Fire recovery initiatives
Over the past month, we’ve been working with the new provincial government to secure the resources we need to both recover from this summer’s fire season and to continue to manage our way through the economic transition we were already experiencing as a result of the Mountain Pine Beetle epidemic. I’m pleased to report that we are finding willing and eager partners in the new Cabinet and we’re looking forward to continuing our discussions with key Ministers when we meet with them at the Union of BC Municipalities annual convention at the end of September.
As members of our business community pointed out to us, we don’t want a repeat of the so-called recovery assistance the Province provided after the Canfor mill closure or the more recent “community transition pilot” that was initiated by the Cariboo North MLA without consultation with the City or the Cariboo Regional District. In both cases, senior bureaucrats from Victoria flew into Quesnel to offer “help” and then went away without actually delivering any incremental long term programs or resources to our community. We still haven’t seen the final report from the Canfor transition process and nothing concrete came out of the MLA led process. In both cases, the provincial bureaucrats only made us aware of programs that already existed and that we were either already taking advantage of or had been denied access to.
We are now making the case that we need a local, ground-up process; one led by a local recovery team and based on our already existing economic and social development strategies and plans that will be refined to incorporate any new challenges which have emerged as a result of the fire impacts. What we need from the province is the incremental resources to facilitate and coordinate our own recovery and transition efforts, not some team of provincial bureaucrats second-guessing our ability to manage our own destiny or educating us about funding programs we already know about.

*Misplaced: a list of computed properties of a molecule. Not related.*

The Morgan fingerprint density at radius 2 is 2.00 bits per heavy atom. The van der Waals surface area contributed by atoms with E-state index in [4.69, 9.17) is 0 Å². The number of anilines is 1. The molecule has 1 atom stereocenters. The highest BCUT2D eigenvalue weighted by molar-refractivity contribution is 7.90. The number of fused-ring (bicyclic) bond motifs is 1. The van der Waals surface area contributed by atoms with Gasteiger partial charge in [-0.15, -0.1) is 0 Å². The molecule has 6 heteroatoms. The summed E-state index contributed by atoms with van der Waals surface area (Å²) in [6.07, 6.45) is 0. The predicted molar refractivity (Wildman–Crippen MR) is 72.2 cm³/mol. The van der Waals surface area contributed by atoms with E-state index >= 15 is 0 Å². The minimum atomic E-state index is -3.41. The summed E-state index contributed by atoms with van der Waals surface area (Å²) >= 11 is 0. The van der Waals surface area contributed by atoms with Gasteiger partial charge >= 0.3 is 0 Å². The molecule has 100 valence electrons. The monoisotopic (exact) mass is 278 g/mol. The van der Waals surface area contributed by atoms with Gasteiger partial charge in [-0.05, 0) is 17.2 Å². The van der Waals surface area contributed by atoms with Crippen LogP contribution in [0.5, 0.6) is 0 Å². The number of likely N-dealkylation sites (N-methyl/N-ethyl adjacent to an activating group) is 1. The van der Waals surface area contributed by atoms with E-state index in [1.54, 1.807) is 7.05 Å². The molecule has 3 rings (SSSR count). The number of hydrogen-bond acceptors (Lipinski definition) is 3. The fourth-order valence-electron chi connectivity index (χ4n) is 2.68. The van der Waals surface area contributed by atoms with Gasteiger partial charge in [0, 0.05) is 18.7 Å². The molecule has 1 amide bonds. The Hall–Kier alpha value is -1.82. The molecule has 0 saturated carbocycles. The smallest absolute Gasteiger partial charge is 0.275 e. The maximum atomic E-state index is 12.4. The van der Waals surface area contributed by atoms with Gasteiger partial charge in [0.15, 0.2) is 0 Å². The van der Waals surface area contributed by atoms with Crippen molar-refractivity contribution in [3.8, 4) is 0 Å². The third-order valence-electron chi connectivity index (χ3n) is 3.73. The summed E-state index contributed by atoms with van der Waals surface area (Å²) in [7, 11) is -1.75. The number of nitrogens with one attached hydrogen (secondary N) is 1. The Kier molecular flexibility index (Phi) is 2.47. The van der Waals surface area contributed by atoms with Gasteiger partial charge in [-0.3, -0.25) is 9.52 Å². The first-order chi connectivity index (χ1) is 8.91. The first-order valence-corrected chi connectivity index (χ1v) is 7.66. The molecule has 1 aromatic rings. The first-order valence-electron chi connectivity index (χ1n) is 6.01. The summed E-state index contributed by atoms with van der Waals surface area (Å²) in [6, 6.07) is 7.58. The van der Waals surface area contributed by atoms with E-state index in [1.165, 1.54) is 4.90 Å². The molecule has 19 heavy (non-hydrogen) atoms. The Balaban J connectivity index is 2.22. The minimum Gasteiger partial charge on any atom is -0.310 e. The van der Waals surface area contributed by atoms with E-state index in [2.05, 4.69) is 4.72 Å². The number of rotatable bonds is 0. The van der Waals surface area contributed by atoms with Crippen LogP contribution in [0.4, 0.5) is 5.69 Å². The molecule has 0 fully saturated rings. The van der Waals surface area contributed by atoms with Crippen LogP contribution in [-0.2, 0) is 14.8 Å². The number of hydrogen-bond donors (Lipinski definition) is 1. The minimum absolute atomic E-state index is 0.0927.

Over the coming weeks, leading up to our Minister meetings at UBCM, I will be working with the Cariboo Chilcotin Beetle Action Coalition and the Northern Development Initiative Trust to see what steps can be taken to realign the financial resources they have available to them so that they more directly and more readily support fast-tracking our economic transition and recovery initiatives. These two organizations have significant funds available that can be quickly marshalled to support our efforts. I will also be speaking with senior government officials about the future of the Rural Dividend Fund and the Forest Enhancement Fund – again, two already existing funding programs that simply need to be adapted to meet our emerging needs.
The key message we are giving to the new provincial government is simple: the time to start developing recovery strategies is now and these strategies need to be based on refining economic and social development plans that have already been developed for our City and region; a local recovery team made up of our business associations and sectoral representatives is best positioned to lead this process with incremental financial assistance from the province to support the facilitation and coordination of this team’s efforts; and, already existing funding programs simply need to be adjusted to meet our emergent needs before any new programs and funds are created.
If we can convince the new government to align their offers of support with this approach we’ll be best positioned to create the most robust and effective strategies and initiatives to both recover from this summer’s fire season and to manage our way through the current economic transition.